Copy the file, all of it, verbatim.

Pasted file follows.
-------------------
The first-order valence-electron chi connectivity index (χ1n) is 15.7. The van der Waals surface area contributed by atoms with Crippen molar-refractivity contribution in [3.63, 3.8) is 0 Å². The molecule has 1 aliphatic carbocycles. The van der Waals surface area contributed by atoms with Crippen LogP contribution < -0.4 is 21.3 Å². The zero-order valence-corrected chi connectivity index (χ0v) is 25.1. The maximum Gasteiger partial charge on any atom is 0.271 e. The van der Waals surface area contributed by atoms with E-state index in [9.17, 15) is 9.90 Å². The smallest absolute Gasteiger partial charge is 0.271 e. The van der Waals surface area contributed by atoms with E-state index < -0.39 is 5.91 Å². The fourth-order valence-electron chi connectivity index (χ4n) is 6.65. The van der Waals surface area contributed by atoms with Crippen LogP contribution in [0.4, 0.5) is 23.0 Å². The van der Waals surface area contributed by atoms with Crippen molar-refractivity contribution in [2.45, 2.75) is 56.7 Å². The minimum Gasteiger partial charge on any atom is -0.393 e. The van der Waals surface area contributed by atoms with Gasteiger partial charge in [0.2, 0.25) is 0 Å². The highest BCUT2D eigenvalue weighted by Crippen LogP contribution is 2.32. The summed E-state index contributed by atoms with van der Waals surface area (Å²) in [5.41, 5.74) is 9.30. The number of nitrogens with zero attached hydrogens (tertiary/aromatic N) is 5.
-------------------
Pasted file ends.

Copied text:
The first-order valence-electron chi connectivity index (χ1n) is 15.7. The van der Waals surface area contributed by atoms with Crippen molar-refractivity contribution in [3.63, 3.8) is 0 Å². The molecule has 1 aliphatic carbocycles. The van der Waals surface area contributed by atoms with Crippen LogP contribution < -0.4 is 21.3 Å². The zero-order valence-corrected chi connectivity index (χ0v) is 25.1. The maximum Gasteiger partial charge on any atom is 0.271 e. The van der Waals surface area contributed by atoms with E-state index in [9.17, 15) is 9.90 Å². The smallest absolute Gasteiger partial charge is 0.271 e. The van der Waals surface area contributed by atoms with E-state index < -0.39 is 5.91 Å². The fourth-order valence-electron chi connectivity index (χ4n) is 6.65. The van der Waals surface area contributed by atoms with Crippen LogP contribution in [0.4, 0.5) is 23.0 Å². The van der Waals surface area contributed by atoms with Crippen molar-refractivity contribution in [2.45, 2.75) is 56.7 Å². The minimum Gasteiger partial charge on any atom is -0.393 e. The van der Waals surface area contributed by atoms with Gasteiger partial charge in [0.2, 0.25) is 0 Å². The highest BCUT2D eigenvalue weighted by Crippen LogP contribution is 2.32. The summed E-state index contributed by atoms with van der Waals surface area (Å²) in [5.41, 5.74) is 9.30. The number of nitrogens with zero attached hydrogens (tertiary/aromatic N) is 5.